Wednesday, 15 June 2011

Tea with jam and bread... with jam.... Preserving exploits part 2 - Strawberry jam

As part of convalescing after last week's resurgence of the Migraine from hell (TM) I spent a few days taking it easy, wearing my sunglasses around the house to rest my eyes, ignoring the Le Mans 24 hours race, and having regular naps. Thus meaning that come Saturday afternoon I could take the opportunity to make jam with Mark's Mum.
A lot of the process of jam making is similar to what we did with the Seville Marmalade earlier this year, so have a read of that post too, but I'll try to include the basics here. We're working in imperial measures, but it's important (essential maybe) to remember that fruit is going to react differently depending on where you got it from.  We were lucky enough to pick our own (well I wasn't well enough, so HUGE thanks to Mark's Mum and Dad for doing that for me) and it was following a dry spell, if you were picking today, the fruit would be completely different to work with because of all the rain we've had over the last 48 hours. It's those things that make a difference which mean that jam is done much of the time, by eye. You'll find no sugar thermometers here.
3lb strawberries, hulled
3lb caster sugar
juice of 2 lemons
This made about 7 half pound jars (250grams or thereabouts) of strawberry jam.

Put the hulled strawberries in a colander and rinse briefly. Put straight in a preserving pan and bring to the boil until pulpy. This is where you need to use your eyes, the strawberries need to have softened but not to an apple sauce type mush, you still want them to retain their shape as individual fruit.
Now we left them overnight, and returned to them the next day.
Put a saucer in the fridge
Add the lemon juice to your pan, bring the strawberries back to a rolling boil and add the sugar. As with the marmalade we used regular granulated sugar.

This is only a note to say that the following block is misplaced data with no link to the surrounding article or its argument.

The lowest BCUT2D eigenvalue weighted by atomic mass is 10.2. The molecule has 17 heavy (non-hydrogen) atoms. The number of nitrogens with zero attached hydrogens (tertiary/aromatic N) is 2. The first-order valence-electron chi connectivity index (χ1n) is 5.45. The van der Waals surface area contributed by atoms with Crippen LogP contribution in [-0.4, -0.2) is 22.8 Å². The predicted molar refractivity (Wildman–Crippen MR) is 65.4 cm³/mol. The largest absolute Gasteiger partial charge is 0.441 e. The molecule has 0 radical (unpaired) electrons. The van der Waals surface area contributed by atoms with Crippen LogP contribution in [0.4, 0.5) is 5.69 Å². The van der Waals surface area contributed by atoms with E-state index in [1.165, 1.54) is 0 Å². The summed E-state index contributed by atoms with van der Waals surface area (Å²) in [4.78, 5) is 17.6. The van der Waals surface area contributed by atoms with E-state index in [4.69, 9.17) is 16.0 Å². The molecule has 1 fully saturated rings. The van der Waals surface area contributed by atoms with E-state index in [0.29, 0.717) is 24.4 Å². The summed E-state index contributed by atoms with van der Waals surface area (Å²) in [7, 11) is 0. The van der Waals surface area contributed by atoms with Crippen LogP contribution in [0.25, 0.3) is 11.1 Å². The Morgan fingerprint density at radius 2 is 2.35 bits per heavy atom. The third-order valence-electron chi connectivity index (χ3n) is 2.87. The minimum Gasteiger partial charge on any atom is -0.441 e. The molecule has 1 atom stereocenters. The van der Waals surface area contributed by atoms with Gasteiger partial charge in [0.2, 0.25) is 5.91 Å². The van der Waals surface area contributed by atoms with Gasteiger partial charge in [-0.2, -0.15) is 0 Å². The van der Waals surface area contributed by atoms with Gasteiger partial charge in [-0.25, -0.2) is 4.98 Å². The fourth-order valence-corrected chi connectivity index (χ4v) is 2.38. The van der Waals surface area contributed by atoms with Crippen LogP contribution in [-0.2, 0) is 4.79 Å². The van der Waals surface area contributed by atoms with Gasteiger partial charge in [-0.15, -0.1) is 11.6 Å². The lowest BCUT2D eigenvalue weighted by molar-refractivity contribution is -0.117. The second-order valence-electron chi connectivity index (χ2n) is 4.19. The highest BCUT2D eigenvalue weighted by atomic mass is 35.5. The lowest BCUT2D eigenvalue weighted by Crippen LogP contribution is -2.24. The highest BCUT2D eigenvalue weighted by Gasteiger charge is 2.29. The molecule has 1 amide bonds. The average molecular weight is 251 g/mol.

As you're stirring, run a knob of butter around the pan just above the level of the jam - this will stop the sugar crystallising on the pan and not where it should be doing it's job, in the jam.
Once the sugar has been added, stir continuously until it has dissolved, you can hear and feel when this is the case, but it took about 10 minutes I would say.
Now, boil fairly rapidly (be careful for spitting jam as it's hot and burns) for 15 minutes, still stirring all the while.
Remove your pan from the heat (move the pan, don't turn the heat off), and test to see if you're at setting point. This is really straightforward. Take the saucer out of the fridge, and drop a teaspoonful of jam on it. Leave it for a minute or so and then run your finger over the surface of the jam. If the surface wrinkles, you've reached setting point. If not, it's not a crisis, return the pan to the heat (this is why you leave it on) and boil for another 5 minutes before repeating this process. The jam will reach setting point just stay patient. It also flakes on the back of the spoon and on the sides of the pan, but I'm not good enough yet to notice this, so the timing and saucer is easier if you're just beginning.
Add a knob of butter to get rid of any scum.
Use a jam funnel, to fill sterilised jars, fuller than you think. Put lids on them. If you don't have lids, top with waxed discs, and then a cellophane wrapper that you've dipped in a saucer of water (this makes it dry taut)
If you have a little bit left that won't fill a whole jar, then pop it in a cup or spare jar, let it cool and top with some clingfilm. Use this for your breakfast over the next couple of days. Demand people you love try some.
Label up with what it is, and when you made it, but essentially there you have it - strawberry jam.

I can honestly say that preserving is up there with bread making for me as a relaxing and lovely way to spend an afternoon. And it's so rewarding, seeing all the pots of jam in your cupboard. Not that I have a jam cupboard. Nope. Not me.

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